A Coaching Career: Begin Again

I watched this movie once that was largely unremarkable. The title was, I believe, Finnegan Begin Again and the lead character would repeat that to himself like a mantra each time he failed or had a misstep. “Finnegan, begin again.” Although I have forgotten the movie I’ve always remembered the phrase.

If you coach long enough you realize that we each hit a point where we simply need to begin again.

Recently I wrote about the concept of being liminal; where you stand in the threshold between two states.

begin again
Photo by marneejill
Here and There

One of my old assistant coaches used a phrase once as he was simultaneously working for us but searching for his next thing. He said he “had a foot on both shores,” and that it was a bit disconcerting. It felt hard to do anything well.

In that case he had little choice. He needed to do one job and simultaneously to look to move forward and on to something bigger.  He found the job he needed and wanted very quickly, but it was an uncomfortable time for him and for us.

I recognize better now when a player or staff member is stuck, considering whether to commit, whether to stay or to go in order to grow or pursue another interest. Moods change, focus fades, detachment occurs, small things may become big things.

Recently Tiffany Weimer wrote at her blog a post about a more positive liminal experience. As she starts her coaching career after a very successful professional playing career, she continues to embrace her identity as a player. In her case she describes a very positive experience in which she attempts to integrate the two, and allow them to inform one another, as she begins her journey as a coach.

I think this idea of duality could possibly create the very best coaches in the world. Pushing boundaries and forcing ourselves to contradict ourselves.

Things Come to an End

Still others may be experiencing bigger transitions.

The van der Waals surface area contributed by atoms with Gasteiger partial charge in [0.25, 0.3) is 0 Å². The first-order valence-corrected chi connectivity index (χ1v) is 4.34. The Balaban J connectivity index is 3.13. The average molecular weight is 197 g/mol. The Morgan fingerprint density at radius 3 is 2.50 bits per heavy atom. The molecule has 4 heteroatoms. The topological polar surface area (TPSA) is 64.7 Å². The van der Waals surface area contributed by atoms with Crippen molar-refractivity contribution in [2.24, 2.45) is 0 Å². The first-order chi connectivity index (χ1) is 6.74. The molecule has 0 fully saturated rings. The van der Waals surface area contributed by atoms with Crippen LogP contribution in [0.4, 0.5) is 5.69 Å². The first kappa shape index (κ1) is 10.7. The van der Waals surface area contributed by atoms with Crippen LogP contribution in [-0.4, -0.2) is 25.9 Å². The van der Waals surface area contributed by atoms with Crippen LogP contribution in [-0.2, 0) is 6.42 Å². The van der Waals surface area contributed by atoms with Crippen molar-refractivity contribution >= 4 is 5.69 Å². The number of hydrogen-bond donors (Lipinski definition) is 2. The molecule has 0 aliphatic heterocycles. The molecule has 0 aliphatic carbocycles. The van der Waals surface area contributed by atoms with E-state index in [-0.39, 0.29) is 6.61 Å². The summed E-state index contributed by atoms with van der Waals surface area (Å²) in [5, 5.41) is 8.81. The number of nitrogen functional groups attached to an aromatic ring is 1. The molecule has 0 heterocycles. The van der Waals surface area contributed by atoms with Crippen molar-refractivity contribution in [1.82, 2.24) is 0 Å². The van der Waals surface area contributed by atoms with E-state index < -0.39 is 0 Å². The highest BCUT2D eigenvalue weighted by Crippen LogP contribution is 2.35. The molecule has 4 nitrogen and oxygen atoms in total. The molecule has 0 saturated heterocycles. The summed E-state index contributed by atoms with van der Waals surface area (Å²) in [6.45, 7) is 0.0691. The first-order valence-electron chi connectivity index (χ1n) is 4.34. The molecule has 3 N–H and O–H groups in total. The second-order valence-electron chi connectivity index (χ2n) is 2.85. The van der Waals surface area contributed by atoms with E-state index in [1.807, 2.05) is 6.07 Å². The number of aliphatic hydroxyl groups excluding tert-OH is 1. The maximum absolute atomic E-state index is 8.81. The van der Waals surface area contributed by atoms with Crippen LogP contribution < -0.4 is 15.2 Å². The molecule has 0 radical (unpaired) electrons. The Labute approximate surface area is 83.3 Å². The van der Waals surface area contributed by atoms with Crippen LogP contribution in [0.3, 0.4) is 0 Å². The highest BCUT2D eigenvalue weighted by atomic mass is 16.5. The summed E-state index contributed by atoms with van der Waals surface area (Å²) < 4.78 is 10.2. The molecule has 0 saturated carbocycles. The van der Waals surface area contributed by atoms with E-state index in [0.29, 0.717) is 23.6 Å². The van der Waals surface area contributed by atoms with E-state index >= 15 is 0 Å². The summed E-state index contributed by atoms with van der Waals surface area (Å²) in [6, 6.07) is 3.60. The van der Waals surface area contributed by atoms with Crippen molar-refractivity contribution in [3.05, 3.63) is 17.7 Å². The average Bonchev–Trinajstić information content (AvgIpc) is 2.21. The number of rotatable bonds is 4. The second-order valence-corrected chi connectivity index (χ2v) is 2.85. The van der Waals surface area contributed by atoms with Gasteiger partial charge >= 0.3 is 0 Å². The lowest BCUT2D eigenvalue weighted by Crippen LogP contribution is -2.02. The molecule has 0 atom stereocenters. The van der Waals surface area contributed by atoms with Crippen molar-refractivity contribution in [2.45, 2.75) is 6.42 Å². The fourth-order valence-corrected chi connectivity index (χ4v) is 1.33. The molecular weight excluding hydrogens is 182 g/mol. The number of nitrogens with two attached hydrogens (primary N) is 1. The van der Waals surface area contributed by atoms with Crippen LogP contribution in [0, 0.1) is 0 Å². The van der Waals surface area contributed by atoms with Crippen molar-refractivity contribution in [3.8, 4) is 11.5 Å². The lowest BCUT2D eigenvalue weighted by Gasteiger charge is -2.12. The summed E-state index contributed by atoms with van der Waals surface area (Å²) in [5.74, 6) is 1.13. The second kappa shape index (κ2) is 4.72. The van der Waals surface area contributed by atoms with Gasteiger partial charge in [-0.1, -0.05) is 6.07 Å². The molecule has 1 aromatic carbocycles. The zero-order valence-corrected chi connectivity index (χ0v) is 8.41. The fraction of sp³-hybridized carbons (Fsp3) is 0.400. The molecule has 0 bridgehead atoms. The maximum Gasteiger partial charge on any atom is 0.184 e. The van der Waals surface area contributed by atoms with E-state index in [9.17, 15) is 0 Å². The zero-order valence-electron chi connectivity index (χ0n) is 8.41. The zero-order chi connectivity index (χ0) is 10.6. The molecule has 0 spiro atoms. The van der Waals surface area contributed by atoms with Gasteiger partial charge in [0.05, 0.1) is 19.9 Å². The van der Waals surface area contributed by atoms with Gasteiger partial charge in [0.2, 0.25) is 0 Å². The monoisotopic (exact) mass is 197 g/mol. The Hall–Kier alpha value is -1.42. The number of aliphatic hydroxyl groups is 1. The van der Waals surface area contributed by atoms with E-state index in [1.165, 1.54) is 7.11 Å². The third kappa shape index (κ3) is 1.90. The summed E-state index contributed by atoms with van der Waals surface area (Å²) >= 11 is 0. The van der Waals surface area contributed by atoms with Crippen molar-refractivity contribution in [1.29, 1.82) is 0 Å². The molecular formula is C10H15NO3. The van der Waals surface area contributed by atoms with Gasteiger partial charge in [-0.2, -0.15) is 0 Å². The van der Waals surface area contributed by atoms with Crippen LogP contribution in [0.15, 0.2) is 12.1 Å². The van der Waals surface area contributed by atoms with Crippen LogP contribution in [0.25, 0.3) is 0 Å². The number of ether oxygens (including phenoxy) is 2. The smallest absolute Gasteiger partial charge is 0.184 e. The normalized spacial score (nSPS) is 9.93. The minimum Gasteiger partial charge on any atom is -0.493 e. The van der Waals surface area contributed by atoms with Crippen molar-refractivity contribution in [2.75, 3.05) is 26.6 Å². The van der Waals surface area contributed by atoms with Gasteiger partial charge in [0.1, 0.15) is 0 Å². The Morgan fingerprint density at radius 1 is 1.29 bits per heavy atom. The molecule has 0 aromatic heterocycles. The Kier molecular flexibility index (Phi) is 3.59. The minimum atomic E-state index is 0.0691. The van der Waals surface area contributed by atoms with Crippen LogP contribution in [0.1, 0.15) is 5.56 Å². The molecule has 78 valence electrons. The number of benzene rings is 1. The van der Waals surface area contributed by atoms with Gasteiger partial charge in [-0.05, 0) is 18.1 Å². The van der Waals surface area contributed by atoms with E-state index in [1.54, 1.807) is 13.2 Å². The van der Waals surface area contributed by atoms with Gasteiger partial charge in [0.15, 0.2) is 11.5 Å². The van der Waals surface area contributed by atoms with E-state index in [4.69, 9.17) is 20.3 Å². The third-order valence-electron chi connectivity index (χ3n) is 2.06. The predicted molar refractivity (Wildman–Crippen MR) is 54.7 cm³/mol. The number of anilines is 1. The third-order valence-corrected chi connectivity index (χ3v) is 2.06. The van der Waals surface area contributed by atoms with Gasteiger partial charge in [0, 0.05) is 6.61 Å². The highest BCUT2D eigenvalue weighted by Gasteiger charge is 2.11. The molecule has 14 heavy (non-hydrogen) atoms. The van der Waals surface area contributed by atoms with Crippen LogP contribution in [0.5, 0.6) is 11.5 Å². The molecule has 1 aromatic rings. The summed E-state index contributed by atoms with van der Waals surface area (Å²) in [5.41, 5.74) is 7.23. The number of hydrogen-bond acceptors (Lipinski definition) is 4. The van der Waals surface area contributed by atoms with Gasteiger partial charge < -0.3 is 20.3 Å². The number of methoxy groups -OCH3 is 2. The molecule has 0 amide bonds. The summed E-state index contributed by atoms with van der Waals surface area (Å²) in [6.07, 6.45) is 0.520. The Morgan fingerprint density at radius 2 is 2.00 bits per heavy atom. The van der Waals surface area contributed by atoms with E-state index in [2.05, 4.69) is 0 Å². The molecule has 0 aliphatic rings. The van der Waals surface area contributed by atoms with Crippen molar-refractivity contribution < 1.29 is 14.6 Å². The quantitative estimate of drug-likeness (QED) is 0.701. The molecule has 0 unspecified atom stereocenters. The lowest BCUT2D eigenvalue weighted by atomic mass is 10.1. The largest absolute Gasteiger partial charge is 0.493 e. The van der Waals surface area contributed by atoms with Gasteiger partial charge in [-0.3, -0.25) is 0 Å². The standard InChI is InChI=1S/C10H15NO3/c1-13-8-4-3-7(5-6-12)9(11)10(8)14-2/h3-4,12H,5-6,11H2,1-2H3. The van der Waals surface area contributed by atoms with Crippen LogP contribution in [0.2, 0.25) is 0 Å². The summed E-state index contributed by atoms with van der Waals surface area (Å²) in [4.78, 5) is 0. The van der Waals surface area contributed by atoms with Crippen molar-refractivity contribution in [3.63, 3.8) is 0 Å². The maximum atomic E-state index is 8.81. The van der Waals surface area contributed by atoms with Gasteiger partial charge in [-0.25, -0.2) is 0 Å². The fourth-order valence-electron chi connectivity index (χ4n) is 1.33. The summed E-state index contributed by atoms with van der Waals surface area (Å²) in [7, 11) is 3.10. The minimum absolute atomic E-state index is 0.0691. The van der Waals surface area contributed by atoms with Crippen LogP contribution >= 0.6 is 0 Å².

They may be leaving their jobs by choice or due to circumstances beyond their own control. It might be time to move on, or go to a new or bigger job, to transition to entirely different career, or simply to take a break from this one, only to begin again.

Change may be required, imposed upon us by the decision of another.

Change is almost always hard, even if by choice. Things reorganize quickly behind you when you leave and the place you held evaporates. Someone does not take your place, they just take your job, but they make it their own. It becomes their place. Things just shift.

Begin Again

I learned for myself that we must shift too. Make a new place. Create what you want.

Some people move forward with you, others fade away, but still others reemerge and step into the picture after we have created something new.

I am living with this ambiguity now as I transition my career to a different kind of coaching. One in which the quality of the questions will be more significant than knowing the answers. New skills are required, processes shift and others expectations have to shift as well. This takes time.

It is easy to stick with what we have known; what is comfortable, even if it is not the future we ultimately see for ourselves.

I think of myself as comfortable with change.  But, letting go of the safety net of a coaching and leadership career centered around the field, has been hard. Yet I know that I cannot fully create a coaching career off the field until I do. Parts of the sports world will come with me and other parts will catch up later, but there needs to be a time when the focus shifts.

I know this, but, it still takes a minute.

I want, and I imagine others want, to know how the journey will turn out. That it will lead somewhere. Instead it works out exactly as it works out. And, that’s okay.

Finnegan, begin again.

begin again

 

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